18 Songs, 47 Minutes

EDITORS’ NOTES

Given the reissue treatment (with three bonus demos) 12 years after its 2000 release, Less Than Jake’s fourth studio album captures a time when the ska-punk sextet returned to an indie label after a short-lived tenure on Capitol Records. But as the punchy leading track, “Magnetic North,” reveals, the band’s sleek production hardly sounds like the homespun mixes of other bands on Fat Wreck Chords. That’s because Borders & Boundaries was recorded on Capitol’s dime. Yet during the company’s executive reshuffling, Less Than Jake was given the choice to stay and brave a regime change or be freed from its contract with the option to take its album with them. (The band chose the latter option.) But while tracks like the melodically bursting “Kehoe” and the bass-throttled rocker “Suburban Myth” sound groomed for commercial radio, the songs still bounce and pop with the group's quirky personality. The tongue-in-cheek “Hell Looks a Lot Like L.A.” gives listeners some insight as to how the band really felt about recording and working for Hollywood entertainment moguls.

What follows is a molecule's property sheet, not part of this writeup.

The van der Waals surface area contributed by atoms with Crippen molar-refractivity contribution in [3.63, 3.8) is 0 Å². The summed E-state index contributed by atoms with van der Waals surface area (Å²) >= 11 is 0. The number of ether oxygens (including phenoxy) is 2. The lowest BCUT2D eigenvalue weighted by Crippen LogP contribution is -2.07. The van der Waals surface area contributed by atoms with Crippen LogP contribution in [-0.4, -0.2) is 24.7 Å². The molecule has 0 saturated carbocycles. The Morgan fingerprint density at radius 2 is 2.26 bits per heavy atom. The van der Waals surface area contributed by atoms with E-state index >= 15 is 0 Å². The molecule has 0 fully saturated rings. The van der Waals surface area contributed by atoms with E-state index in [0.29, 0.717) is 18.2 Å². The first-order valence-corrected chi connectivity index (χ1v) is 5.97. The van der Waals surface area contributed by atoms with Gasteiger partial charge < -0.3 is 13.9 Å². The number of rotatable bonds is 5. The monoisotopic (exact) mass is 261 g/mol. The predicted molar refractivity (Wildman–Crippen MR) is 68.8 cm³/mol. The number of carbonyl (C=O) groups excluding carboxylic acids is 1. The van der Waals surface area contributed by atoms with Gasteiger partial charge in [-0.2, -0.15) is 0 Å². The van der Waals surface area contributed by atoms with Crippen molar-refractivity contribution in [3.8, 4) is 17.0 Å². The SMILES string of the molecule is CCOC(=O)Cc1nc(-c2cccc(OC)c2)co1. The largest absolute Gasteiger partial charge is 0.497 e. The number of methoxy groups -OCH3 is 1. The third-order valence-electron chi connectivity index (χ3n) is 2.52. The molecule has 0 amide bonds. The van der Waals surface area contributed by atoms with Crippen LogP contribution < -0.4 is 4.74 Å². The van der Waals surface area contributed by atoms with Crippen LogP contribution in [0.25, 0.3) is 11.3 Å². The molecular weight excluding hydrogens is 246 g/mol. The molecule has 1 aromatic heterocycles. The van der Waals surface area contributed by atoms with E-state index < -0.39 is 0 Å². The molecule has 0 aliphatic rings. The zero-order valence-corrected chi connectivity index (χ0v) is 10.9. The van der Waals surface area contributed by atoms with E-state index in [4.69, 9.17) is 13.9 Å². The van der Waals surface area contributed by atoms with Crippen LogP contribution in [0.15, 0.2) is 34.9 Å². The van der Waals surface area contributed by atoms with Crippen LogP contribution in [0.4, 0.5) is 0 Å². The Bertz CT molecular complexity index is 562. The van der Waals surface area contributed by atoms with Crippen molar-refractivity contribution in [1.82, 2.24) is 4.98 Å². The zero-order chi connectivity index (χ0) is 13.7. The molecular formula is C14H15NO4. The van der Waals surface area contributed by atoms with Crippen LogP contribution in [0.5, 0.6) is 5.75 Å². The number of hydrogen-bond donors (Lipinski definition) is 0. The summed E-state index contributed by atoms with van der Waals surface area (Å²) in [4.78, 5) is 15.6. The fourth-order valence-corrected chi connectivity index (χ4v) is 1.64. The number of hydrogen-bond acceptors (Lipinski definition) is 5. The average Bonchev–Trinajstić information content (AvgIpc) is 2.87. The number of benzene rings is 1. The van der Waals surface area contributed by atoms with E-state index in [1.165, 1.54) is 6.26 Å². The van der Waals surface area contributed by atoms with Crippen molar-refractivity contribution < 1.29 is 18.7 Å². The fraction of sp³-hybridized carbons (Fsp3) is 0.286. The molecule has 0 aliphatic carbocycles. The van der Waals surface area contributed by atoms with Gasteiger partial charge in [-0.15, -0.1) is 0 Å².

EDITORS’ NOTES

Given the reissue treatment (with three bonus demos) 12 years after its 2000 release, Less Than Jake’s fourth studio album captures a time when the ska-punk sextet returned to an indie label after a short-lived tenure on Capitol Records. But as the punchy leading track, “Magnetic North,” reveals, the band’s sleek production hardly sounds like the homespun mixes of other bands on Fat Wreck Chords. That’s because Borders & Boundaries was recorded on Capitol’s dime. Yet during the company’s executive reshuffling, Less Than Jake was given the choice to stay and brave a regime change or be freed from its contract with the option to take its album with them. (The band chose the latter option.) But while tracks like the melodically bursting “Kehoe” and the bass-throttled rocker “Suburban Myth” sound groomed for commercial radio, the songs still bounce and pop with the group's quirky personality. The tongue-in-cheek “Hell Looks a Lot Like L.A.” gives listeners some insight as to how the band really felt about recording and working for Hollywood entertainment moguls.

TITLE TIME

More By Less Than Jake

You May Also Like